Monday, April 9, 2007

Mayan Ruins Found on Brooks Tropicals Site

by Brian Gaylord

Workers excavating land in Corozal, Belize, in preparation for building headquarters for Homestead, FL-based Brooks Tropicals Inc. have unearthed Mayan artifacts dating back more than 1,500 years.

The discovery occurred about a month ago with workers first finding a wall of a structure. Work was halted, and the Belize Institute of Archaeology was called to the site.
Brooks Tropicals has paid for the excavation to date and will continue to fund the archaeological dig and the preservation of the artifacts, according to Mary Ostlund, director of marketing at Brooks.

These Mayan ruins lie in a rural area of Belize where Fruita Bomba grows, packs and ships Caribbean Red and Caribbean Sunrise papayas for Brooks Tropicals, the largest U.S. importer of papayas. The discovery has delayed construction of Brooks' new base of operations in Belize, Ms. Ostlund said.

The foundations of three early Classical-period Mayan structures were uncovered. One is believed to be an upper middle-class residence. Buried in polished stone crypts beneath the house some 20-30 centimeters underground were a male and female believed to be 1,500 to 1,800 years old. Outside the residence, another male not believed related to the others also was buried.

The crypts were in a back room that had been cut into the earth and lined by stones approximately 12 inches by 12 inches. The stones were precisely cut and plastered, indicating the wealth of the residents. Each side of the crypts was six stones high, and the tops were six stones wide. The crypts were filled with fine soil.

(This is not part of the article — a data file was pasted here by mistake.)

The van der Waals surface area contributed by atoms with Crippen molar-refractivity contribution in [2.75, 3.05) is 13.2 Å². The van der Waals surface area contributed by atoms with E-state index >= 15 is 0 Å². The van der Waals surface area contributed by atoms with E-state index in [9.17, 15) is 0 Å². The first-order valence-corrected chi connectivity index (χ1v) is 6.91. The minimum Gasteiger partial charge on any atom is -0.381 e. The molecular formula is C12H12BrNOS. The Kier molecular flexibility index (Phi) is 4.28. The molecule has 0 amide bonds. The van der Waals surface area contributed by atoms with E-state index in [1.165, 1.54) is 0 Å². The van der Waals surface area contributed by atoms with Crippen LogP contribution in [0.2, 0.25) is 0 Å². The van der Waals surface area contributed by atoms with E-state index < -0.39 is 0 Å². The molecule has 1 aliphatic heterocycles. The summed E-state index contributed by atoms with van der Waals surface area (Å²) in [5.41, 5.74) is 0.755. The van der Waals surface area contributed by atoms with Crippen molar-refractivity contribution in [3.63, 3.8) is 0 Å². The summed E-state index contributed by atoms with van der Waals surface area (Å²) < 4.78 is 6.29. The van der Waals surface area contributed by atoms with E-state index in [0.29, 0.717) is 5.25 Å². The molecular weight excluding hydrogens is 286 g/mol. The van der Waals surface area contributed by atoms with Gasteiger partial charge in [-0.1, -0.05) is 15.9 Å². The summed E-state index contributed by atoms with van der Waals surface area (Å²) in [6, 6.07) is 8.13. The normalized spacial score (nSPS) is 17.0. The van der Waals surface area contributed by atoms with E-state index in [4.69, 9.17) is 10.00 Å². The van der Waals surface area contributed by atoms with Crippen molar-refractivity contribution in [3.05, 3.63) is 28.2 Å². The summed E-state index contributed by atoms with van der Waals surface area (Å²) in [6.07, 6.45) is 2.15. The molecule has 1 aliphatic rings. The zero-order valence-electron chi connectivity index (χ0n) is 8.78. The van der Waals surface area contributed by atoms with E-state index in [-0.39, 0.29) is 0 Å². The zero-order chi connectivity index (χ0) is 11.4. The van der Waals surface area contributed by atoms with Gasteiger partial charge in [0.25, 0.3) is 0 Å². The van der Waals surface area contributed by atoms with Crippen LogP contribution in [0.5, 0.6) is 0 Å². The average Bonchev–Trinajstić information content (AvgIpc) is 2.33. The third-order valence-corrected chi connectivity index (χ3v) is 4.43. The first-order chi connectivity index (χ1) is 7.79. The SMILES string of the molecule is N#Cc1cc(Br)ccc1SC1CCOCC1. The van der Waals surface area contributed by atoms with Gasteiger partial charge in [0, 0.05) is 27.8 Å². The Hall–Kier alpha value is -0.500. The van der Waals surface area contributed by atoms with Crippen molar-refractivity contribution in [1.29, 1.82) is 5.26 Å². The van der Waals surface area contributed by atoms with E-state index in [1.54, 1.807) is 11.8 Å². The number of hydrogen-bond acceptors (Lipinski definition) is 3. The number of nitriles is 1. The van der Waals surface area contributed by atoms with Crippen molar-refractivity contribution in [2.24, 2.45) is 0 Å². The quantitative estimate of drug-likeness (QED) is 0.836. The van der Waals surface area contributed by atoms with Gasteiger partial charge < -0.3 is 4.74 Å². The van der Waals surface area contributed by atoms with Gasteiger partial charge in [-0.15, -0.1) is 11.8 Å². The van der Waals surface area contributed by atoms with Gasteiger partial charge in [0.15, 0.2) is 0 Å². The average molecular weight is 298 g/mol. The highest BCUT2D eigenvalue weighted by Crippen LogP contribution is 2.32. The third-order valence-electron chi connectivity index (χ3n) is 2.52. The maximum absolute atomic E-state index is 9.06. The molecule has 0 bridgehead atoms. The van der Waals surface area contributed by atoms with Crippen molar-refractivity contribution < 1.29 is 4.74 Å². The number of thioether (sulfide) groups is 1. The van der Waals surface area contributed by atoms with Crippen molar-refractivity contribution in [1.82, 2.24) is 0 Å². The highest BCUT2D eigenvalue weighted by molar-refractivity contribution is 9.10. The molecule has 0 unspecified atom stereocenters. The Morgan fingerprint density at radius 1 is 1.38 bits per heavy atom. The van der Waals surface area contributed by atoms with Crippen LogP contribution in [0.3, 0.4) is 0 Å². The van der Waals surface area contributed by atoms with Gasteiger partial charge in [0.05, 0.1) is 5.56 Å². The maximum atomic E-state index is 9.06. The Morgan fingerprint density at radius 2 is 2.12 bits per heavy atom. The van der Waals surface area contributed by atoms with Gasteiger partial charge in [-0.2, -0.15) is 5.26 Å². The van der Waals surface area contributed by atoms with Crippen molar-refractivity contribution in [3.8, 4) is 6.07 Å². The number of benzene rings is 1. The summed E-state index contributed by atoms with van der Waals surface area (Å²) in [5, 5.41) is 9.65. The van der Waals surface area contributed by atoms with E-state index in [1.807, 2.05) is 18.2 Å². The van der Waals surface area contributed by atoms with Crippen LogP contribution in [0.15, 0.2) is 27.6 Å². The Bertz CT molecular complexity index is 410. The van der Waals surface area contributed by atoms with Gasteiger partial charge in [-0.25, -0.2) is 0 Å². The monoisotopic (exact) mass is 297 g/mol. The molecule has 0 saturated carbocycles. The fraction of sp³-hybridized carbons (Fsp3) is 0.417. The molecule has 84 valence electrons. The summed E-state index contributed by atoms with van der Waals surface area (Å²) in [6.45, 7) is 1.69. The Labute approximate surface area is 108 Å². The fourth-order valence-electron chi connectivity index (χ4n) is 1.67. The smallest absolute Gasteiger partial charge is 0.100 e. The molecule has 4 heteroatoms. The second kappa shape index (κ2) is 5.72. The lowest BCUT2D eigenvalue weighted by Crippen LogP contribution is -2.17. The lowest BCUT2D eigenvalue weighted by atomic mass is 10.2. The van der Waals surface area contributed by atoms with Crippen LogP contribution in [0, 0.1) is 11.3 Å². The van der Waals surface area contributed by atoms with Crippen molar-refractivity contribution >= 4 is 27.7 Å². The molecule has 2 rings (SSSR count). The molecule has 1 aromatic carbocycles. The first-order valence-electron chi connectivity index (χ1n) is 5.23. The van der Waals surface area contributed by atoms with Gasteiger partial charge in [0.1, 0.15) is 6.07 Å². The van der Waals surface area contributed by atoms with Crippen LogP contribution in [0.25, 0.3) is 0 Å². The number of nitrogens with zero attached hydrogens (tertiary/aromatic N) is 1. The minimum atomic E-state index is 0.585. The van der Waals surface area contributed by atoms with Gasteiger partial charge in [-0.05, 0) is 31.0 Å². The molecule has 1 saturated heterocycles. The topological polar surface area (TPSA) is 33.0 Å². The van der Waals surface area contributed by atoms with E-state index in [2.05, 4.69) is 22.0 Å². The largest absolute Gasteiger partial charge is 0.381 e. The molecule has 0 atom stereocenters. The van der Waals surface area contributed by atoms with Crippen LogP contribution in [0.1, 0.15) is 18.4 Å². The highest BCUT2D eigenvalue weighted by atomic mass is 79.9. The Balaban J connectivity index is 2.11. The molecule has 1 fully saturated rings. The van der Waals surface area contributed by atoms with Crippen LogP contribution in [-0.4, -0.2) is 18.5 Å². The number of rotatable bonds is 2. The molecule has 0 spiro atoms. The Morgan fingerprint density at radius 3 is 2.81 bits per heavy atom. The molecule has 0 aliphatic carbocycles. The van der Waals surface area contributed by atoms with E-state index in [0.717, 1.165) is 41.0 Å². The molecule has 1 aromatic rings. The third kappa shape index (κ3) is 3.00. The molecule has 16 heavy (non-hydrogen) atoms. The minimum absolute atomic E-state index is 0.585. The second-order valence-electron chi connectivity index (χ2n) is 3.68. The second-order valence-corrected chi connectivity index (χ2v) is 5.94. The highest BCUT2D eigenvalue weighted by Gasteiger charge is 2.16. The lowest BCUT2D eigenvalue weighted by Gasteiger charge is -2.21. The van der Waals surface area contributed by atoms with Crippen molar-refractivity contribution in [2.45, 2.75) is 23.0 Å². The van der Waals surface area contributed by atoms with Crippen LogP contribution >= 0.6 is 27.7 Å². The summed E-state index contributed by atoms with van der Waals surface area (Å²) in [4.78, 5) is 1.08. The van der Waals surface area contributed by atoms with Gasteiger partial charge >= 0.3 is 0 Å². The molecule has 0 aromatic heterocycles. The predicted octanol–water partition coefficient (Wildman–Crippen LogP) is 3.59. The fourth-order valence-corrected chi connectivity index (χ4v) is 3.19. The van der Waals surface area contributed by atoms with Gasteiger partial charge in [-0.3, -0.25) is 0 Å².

As per Mayan tradition in the region, a vessel was placed with the remains, possibly to aid the dead through the underworld. In this finding, the female had a bowl placed over her head, and the male had a large plate -- possibly a family heirloom -- over his face. Mayans usually placed the vessels under the head. A small jade button also was found. The other skeleton was buried with much less ceremony outside the house.

The house is approximately 26 feet by 65 feet, which is relatively large for the period. Four rooms have been uncovered so far. The size of the house and the ornate pottery found in the house indicate that the family -- though likely not royalty -- certainly lived and worked within royal circles, Ms. Ostlund said.

The area where the bodies were found appears to be an open-air plaza, one of five or six plazas that the area had. There usually were five to eight structures in a plaza, Ms. Ostlund said.
While the artifacts will go to the Belize Institute of Archaeology, Brooks will be allowed to display some of the artifacts at the site. Ms. Ostlund said that the find offers a view of "neighbors from 2,000 years ago" and an "understanding of their heritage."